Femicide in Bolivia
Bolivia is a South American country with a population of more than 11 million people. Due in part to the prevalence of “machismo culture” that views women as property, violence against women is commonplace throughout the country. Femicide in Bolivia is a prevalent concern.

According to the World Health Organization (WHO), femicide is the “intentional murder of women because they are women.” Men most commonly perpetrate violence against women, especially male relatives and partners, and this treatment typically follows both repeated physical and verbal abuse. Intimate femicide, when the perpetrator is a partner or relative of the victim, is the most common form. Estimates show that it causes over one-third of annual female murders around the world. These five facts about femicide in Bolivia show the extent of gender-based violence and how the government combats the problem.

5 Facts About Femicide in Bolivia

  1. Bolivia has the highest rate of femicide in South America. In 2018, the country had “two femicides for every 100,000 women.” The first six months of 2019 alone saw more than 60 reported murders of women, or one femicide every two days. The prevalence of femicide relates to overall high levels of abuse and domestic violence against women. In 2016, an estimated 70% of women had been victims of violence by their partners.
  2. There is a high degree of impunity for femicide. In 2016, a mere 4.7% of cases of violence against women made it to court and, of those, less than 5% were sentenced or closed. 206 cases of femicide reported over 23 months starting in 2013. However, in only eight did the court sentence the murderer for the crime.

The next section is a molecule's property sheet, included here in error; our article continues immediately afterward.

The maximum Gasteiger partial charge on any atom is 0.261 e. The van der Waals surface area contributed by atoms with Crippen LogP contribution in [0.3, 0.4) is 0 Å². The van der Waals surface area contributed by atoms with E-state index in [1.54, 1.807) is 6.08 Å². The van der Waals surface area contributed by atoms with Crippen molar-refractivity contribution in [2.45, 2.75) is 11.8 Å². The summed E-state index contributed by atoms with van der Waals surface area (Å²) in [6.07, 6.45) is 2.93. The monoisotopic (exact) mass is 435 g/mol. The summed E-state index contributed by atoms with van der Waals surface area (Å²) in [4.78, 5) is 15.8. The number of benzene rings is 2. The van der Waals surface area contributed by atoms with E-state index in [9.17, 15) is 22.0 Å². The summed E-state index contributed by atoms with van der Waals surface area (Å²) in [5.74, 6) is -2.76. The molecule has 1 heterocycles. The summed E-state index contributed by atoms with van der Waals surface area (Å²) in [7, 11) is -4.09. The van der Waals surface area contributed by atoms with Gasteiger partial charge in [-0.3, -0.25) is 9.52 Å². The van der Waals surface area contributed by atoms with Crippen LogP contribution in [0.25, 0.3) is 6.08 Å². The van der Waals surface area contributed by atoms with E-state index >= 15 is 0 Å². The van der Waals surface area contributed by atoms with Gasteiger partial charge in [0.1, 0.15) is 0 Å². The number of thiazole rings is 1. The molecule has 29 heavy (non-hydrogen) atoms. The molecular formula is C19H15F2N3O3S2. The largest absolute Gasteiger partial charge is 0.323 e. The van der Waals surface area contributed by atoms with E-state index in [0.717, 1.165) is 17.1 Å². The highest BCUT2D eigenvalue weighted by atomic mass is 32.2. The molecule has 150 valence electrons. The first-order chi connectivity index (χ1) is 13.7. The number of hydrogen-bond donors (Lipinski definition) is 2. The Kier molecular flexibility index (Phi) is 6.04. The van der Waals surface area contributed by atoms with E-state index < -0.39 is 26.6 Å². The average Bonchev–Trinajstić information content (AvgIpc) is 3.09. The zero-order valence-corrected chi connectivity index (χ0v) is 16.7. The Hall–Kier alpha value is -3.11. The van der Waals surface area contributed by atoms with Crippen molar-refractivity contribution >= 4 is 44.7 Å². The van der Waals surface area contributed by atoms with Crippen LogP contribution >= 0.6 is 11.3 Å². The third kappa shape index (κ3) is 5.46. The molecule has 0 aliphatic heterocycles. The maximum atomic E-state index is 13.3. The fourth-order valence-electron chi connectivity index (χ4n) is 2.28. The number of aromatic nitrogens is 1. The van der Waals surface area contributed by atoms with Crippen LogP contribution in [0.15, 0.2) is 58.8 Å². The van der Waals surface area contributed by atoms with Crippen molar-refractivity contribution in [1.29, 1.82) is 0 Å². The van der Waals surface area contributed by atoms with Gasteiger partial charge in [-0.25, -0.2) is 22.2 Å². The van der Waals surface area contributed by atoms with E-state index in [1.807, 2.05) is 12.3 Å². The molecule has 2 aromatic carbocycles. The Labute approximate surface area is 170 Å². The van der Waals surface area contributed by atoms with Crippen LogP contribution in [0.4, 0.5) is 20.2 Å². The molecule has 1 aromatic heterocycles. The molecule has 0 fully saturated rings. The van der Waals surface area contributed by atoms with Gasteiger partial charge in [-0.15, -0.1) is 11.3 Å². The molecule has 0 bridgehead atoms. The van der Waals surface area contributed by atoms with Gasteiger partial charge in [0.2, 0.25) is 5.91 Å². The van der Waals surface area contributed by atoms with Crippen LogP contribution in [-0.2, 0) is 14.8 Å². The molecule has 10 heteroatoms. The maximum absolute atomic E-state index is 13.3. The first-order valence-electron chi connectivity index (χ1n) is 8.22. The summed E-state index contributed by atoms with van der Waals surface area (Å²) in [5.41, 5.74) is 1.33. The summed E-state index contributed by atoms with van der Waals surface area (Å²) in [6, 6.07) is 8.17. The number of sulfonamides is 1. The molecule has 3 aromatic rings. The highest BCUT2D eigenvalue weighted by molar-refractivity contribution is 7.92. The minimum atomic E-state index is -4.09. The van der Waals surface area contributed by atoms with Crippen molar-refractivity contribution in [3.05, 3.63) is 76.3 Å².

3. Women have mobilized against femicide by organizing marches in protest. One such march took place in La Paz in August 2019. Hundreds of Bolivians, including president Evo Morales, joined forces to call out the country’s patterns of violence against women.
  4. Bolivia implemented Law 348 to attempt to combat femicide. This 2013 measure is also called the Comprehensive Law to Guarantee Women a Life Free From Violence. It considers femicide a severe form of violence. The law imposes a minimum sentence of 30 years in prison for anyone convicted. Part of Law 348’s plan to eliminate femicide is a mandate for all levels of government to design and enforce policies specifically addressing gender-based violence. The law also demands that the victims and their families deserve justice.
  5. President Morales has made eliminating femicide a priority for the national government. In 2019, he proposed declaring femicide a crime against humanity and partnering with police and prosecutors to ensure the crime is taken seriously. The Morales administration created a cabinet comprised of multiple ministries to focus on crimes against women and children to curb gender-based violence. Additionally, Morales proposed a tax on fuel to help fund changes within the school system that would provide a learning environment with less gender bias and training teachers on recognizing the signs of violence.

While violence against women is common in the country, the government is taking the problem seriously. They are making many attempts to eliminate gendered violence. Many of the laws passed have proven difficult to enforce. However, Bolivia continues to combat femicide and societal norms that lead to such high rates of violence against women.

– Sydney Leiter
Photo: Pixabay